The Karnataka government‘s decision to set up a ‘fact-checking’ unit to monitor ‘fake news’ on social media – including reports posted by media organisations – has been red-flagged by the Editors Guild of India. On Sunday the EGI issued a statement referring to its petition challenging amendments to the IT Rules (2023) in the Bombay High Court and warned against a “fact-checking unit… under the executive (with) sole authority to determine what is fake or not, and powers to order content take-down”.
The EGI admitted “there is a problem of misinformation and fake news, especially in the online space” but said efforts to identify and remove such content had to be led by “independent bodies that are not under the sole purview of the government, lest they become tools to clamp down on voices of dissent”.
“Any monitoring framework should follow principles of natural justice, including journalists and media bodies, so that press freedom is not tampered with,” the EGI statement said.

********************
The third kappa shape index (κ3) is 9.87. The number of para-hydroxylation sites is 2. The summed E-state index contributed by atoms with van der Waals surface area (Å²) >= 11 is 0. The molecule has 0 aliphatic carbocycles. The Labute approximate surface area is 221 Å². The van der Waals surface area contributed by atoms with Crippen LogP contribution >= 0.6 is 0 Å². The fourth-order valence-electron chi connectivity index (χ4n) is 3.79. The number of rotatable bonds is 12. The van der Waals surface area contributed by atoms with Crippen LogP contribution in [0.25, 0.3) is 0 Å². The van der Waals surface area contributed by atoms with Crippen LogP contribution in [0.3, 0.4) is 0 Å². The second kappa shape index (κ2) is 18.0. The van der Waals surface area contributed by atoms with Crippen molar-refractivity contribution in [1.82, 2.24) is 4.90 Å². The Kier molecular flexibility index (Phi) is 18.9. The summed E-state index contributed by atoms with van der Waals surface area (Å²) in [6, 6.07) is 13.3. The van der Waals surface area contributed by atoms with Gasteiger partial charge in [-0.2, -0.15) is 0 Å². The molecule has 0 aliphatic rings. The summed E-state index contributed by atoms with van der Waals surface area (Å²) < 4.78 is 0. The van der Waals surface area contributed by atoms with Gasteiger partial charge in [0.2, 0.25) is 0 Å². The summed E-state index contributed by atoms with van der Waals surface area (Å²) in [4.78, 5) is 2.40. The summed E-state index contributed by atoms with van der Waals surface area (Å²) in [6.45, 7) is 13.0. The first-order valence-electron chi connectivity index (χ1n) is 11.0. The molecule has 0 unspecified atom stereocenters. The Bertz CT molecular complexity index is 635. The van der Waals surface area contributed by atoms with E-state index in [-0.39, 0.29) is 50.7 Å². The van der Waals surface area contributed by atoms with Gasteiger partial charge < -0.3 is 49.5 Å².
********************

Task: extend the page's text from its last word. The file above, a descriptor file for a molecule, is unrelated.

“The Guild urges the Karnataka government to clearly specify the scope of and powers of the proposed fact-checking unit, as well as the governing mechanism under which it will operate,” the EGI added, calling for a “consultation exercise with press organisations” to develop this framework.
EGI notes with concern, some aspects of Karnataka govt’s decision to set up a ‘fact-checking unit’ to monitor ‘fake news’. We urge all govts to ensure such units are independent of executive control and their scope and powers are specified so as to not trample upon press freedom pic.twitter.com/7G9pdOweFQ
— Editors Guild of India (@IndEditorsGuild) August 27, 2023
Karnataka Chief Minister Siddaramaiah’s government last week cleared the formation of a ‘fact-checking unit’ that his office declared “essential as (fake news) it is responsible for the weakening of democracy and polarisation in society”.
The state’s IT Minister Priyank Kharge recently said “posts and reports tagged ‘fake’ will be taken down and, if required, the government can also take penal measures”.
According to the amendment to the IT Rules notified by the centre earlier this year, governments can set up ‘fact-checking’ units to flag content it believes is incorrect, malicious or both, and social media platforms hosting such content are required to remove them on receipt of a notice.